State cancels auction at Aspen restaurant
December 16, 2011
ASPEN – The future of the shuttered Junk Aspen restaurant space at the corner of South Mill Street and East Hyman Avenue appears to be in doubt following the Thanksgiving Day suicide of entrepreneur Scott DeGraff.
DeGraff founded the bar and eatery in the summer of 2010 before putting the business in his wife’s name following a dispute with the city of Aspen over his application for a liquor license. Before taking his life early in the morning of Nov. 24, he faced numerous legal problems and debts stemming from several failed business ventures and disputes with former partners, and he was undergoing a bankruptcy process.
Not long after his death, a notice was placed on the door of Junk Aspen that advertised an auction of seized assets due to delinquent and unpaid state sales taxes. On Thursday morning, a scheduled state Department of Revenue auction of kitchen equipment and other items failed to materialize. That’s because someone settled the back taxes applied to the business, which were previously listed at more than $37,000, according to department spokesman Mark Couch.
Couch would not say who paid the back taxes on the business. He said the payment could have been more or less than the $37,540 estimate that was listed on a notice at the business in late November. Local business sources, who asked not to be identified, said that typically when a business owner cannot pay back taxes on a business operation and a government entity plans to seize property or assets, the property owner will step in and settle the debt in order to cancel the existing lease and free the space up for a new tenant or a possible venture by the building owner.
“The tax liability was settled,” Couch said. “I’m not allowed to say how much was paid.”
DeGraff’s widow, Liza DeGraff, could not be reached for comment Thursday. Her phone number is unlisted, and a message sent to her email address was not returned. A phone recording at Junk Aspen stated, “This mailbox is full and cannot accept new messages.”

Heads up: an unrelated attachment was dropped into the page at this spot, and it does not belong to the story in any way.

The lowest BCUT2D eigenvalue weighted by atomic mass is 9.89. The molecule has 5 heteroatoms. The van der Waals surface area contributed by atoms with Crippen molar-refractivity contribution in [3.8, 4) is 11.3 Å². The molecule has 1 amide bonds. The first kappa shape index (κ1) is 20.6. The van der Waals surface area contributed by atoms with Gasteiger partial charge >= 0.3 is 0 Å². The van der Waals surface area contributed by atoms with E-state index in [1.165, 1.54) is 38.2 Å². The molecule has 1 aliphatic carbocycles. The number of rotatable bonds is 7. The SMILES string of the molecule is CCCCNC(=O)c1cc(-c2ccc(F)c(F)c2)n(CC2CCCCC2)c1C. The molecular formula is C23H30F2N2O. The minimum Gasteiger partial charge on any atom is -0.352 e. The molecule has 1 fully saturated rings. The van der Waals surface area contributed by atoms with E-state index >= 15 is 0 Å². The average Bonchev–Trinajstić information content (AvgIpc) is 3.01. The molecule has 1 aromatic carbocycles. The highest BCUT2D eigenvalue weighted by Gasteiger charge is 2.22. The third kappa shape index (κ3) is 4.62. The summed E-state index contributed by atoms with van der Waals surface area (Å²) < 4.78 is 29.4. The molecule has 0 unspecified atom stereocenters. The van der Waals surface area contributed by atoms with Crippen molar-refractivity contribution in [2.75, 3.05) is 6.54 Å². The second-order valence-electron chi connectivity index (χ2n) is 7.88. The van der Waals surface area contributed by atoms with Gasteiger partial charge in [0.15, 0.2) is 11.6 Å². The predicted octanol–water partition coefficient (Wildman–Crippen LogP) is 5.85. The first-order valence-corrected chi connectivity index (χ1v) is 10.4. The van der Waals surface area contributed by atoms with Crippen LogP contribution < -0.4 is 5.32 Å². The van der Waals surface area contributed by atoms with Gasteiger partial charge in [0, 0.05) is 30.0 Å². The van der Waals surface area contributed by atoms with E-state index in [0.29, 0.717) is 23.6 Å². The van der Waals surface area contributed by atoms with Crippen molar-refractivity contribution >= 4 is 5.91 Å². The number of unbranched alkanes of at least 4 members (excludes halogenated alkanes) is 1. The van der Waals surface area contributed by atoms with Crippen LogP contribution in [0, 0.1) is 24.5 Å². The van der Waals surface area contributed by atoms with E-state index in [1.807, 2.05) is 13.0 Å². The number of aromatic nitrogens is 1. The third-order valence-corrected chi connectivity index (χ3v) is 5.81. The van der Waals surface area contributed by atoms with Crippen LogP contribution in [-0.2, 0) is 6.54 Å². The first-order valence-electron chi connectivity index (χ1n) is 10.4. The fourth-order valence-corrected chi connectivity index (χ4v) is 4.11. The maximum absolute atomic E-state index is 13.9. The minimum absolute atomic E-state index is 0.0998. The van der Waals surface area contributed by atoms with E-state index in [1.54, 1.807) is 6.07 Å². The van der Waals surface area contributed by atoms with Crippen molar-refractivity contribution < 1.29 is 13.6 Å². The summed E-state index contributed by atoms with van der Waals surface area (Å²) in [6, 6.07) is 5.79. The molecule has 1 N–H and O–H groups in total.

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Commercial real estate broker Karen Setterfield said the building that housed Junk Aspen, as well as the adjoining space currently occupied by Pacifica Seafood and Raw Bar, is owned by Chicago-based company 305-307 Mill Street LLC. She said she worked with another broker, Lorrie Winnerman, on the sale of that property in April 2010. The sale price was $5.1 million, and the property, previously owned by the Barnard Trust, representing Stanford University, was only on the market 12 days before it went under contract to the Chicago company.
Setterfield said she does not know anything about the Chicago company’s plans for the Junk Aspen space, which encompasses about 1,800 square feet. The space also includes the nearby Popcorn Wagon, a 60-square-foot fast-food operation that was serving late-night snacks as recently as last summer.
“Whatever happens with the Junk space, the Popcorn Wagon would likely be a part of that,” Setterfield said.
She said Junk Aspen had a long-term lease and that she wasn’t sure whether the owner plans to terminate the lease, an action that is usually allowed through a provision in rental agreements following a tax-related seizure.
“All of this came up rather suddenly,” Setterfield said. “Everyone needs to be respectful of the landlord and give them time to decide what they’re going to do.”